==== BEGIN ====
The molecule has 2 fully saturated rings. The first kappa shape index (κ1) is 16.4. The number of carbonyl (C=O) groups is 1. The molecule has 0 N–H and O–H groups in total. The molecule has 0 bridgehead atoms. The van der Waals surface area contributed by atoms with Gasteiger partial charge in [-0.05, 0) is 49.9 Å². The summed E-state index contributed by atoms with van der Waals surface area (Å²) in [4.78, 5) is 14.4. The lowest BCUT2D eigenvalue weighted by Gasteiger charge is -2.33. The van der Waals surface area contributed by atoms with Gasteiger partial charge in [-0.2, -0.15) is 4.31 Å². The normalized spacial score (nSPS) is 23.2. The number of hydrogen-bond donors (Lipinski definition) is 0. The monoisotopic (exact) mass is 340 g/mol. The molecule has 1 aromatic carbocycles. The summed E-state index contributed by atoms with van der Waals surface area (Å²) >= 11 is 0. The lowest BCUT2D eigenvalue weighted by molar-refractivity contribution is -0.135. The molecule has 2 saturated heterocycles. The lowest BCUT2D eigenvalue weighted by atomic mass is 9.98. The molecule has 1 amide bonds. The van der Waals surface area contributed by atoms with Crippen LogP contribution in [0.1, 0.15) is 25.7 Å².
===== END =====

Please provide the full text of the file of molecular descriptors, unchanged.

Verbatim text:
The molecule has 2 fully saturated rings. The first kappa shape index (κ1) is 16.4. The number of carbonyl (C=O) groups is 1. The molecule has 0 N–H and O–H groups in total. The molecule has 0 bridgehead atoms. The van der Waals surface area contributed by atoms with Gasteiger partial charge in [-0.05, 0) is 49.9 Å². The summed E-state index contributed by atoms with van der Waals surface area (Å²) in [4.78, 5) is 14.4. The lowest BCUT2D eigenvalue weighted by Gasteiger charge is -2.33. The van der Waals surface area contributed by atoms with Gasteiger partial charge in [-0.2, -0.15) is 4.31 Å². The normalized spacial score (nSPS) is 23.2. The number of hydrogen-bond donors (Lipinski definition) is 0. The monoisotopic (exact) mass is 340 g/mol. The molecule has 1 aromatic carbocycles. The summed E-state index contributed by atoms with van der Waals surface area (Å²) >= 11 is 0. The lowest BCUT2D eigenvalue weighted by molar-refractivity contribution is -0.135. The molecule has 2 saturated heterocycles. The lowest BCUT2D eigenvalue weighted by atomic mass is 9.98. The molecule has 1 amide bonds. The van der Waals surface area contributed by atoms with Crippen LogP contribution in [0.1, 0.15) is 25.7 Å².